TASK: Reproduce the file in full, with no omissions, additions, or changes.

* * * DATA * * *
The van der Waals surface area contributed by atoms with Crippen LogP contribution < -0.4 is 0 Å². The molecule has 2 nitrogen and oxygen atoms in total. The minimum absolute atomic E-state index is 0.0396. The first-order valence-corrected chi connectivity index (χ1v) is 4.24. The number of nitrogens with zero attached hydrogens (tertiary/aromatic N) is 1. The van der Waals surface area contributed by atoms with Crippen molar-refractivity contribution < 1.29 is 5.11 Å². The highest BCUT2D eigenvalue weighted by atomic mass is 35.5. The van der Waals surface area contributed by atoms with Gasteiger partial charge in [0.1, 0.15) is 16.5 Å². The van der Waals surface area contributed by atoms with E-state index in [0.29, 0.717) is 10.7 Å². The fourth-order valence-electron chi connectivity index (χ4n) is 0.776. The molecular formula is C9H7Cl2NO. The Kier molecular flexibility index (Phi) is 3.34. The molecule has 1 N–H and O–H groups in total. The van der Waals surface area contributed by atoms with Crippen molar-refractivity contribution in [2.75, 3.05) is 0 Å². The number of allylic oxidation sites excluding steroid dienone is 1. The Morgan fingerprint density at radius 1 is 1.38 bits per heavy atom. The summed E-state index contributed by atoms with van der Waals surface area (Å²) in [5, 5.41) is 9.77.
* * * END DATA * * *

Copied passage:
The van der Waals surface area contributed by atoms with Crippen LogP contribution < -0.4 is 0 Å². The molecule has 2 nitrogen and oxygen atoms in total. The minimum absolute atomic E-state index is 0.0396. The first-order valence-corrected chi connectivity index (χ1v) is 4.24. The number of nitrogens with zero attached hydrogens (tertiary/aromatic N) is 1. The van der Waals surface area contributed by atoms with Crippen molar-refractivity contribution < 1.29 is 5.11 Å². The highest BCUT2D eigenvalue weighted by atomic mass is 35.5. The van der Waals surface area contributed by atoms with Gasteiger partial charge in [0.1, 0.15) is 16.5 Å². The van der Waals surface area contributed by atoms with E-state index in [0.29, 0.717) is 10.7 Å². The fourth-order valence-electron chi connectivity index (χ4n) is 0.776. The molecular formula is C9H7Cl2NO. The Kier molecular flexibility index (Phi) is 3.34. The molecule has 1 N–H and O–H groups in total. The van der Waals surface area contributed by atoms with Crippen molar-refractivity contribution in [2.75, 3.05) is 0 Å². The number of allylic oxidation sites excluding steroid dienone is 1. The Morgan fingerprint density at radius 1 is 1.38 bits per heavy atom. The summed E-state index contributed by atoms with van der Waals surface area (Å²) in [5, 5.41) is 9.77.